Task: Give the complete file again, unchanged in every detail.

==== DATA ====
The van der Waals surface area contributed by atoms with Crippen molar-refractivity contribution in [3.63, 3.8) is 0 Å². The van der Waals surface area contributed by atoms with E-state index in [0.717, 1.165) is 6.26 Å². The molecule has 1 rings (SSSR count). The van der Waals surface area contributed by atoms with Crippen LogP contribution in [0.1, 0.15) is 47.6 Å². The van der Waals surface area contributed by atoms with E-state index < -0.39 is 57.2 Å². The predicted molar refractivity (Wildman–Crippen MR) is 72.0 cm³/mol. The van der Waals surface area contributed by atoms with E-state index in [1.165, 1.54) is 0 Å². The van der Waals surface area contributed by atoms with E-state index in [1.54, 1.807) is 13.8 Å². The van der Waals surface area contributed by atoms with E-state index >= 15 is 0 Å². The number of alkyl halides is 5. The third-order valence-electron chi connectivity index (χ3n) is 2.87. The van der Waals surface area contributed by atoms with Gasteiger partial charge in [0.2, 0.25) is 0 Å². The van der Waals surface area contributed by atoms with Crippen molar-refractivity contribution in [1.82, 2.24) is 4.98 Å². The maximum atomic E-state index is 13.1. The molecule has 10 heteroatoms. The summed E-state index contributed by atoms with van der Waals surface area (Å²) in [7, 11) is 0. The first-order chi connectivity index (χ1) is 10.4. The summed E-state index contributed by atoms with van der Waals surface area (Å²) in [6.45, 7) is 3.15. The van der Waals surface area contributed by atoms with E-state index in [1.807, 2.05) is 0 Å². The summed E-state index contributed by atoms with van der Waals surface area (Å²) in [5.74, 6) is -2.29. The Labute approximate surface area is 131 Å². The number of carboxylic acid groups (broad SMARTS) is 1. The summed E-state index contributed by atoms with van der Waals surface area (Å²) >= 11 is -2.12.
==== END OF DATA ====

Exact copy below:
The van der Waals surface area contributed by atoms with Crippen molar-refractivity contribution in [3.63, 3.8) is 0 Å². The van der Waals surface area contributed by atoms with E-state index in [0.717, 1.165) is 6.26 Å². The molecule has 1 rings (SSSR count). The van der Waals surface area contributed by atoms with Crippen LogP contribution in [0.1, 0.15) is 47.6 Å². The van der Waals surface area contributed by atoms with E-state index < -0.39 is 57.2 Å². The predicted molar refractivity (Wildman–Crippen MR) is 72.0 cm³/mol. The van der Waals surface area contributed by atoms with E-state index in [1.165, 1.54) is 0 Å². The van der Waals surface area contributed by atoms with E-state index in [1.54, 1.807) is 13.8 Å². The van der Waals surface area contributed by atoms with E-state index >= 15 is 0 Å². The number of alkyl halides is 5. The third-order valence-electron chi connectivity index (χ3n) is 2.87. The van der Waals surface area contributed by atoms with Gasteiger partial charge in [0.2, 0.25) is 0 Å². The van der Waals surface area contributed by atoms with Crippen molar-refractivity contribution in [1.82, 2.24) is 4.98 Å². The maximum atomic E-state index is 13.1. The molecule has 10 heteroatoms. The summed E-state index contributed by atoms with van der Waals surface area (Å²) in [7, 11) is 0. The first-order chi connectivity index (χ1) is 10.4. The summed E-state index contributed by atoms with van der Waals surface area (Å²) in [6.45, 7) is 3.15. The van der Waals surface area contributed by atoms with E-state index in [1.807, 2.05) is 0 Å². The summed E-state index contributed by atoms with van der Waals surface area (Å²) in [5.74, 6) is -2.29. The Labute approximate surface area is 131 Å². The number of carboxylic acid groups (broad SMARTS) is 1. The summed E-state index contributed by atoms with van der Waals surface area (Å²) >= 11 is -2.12.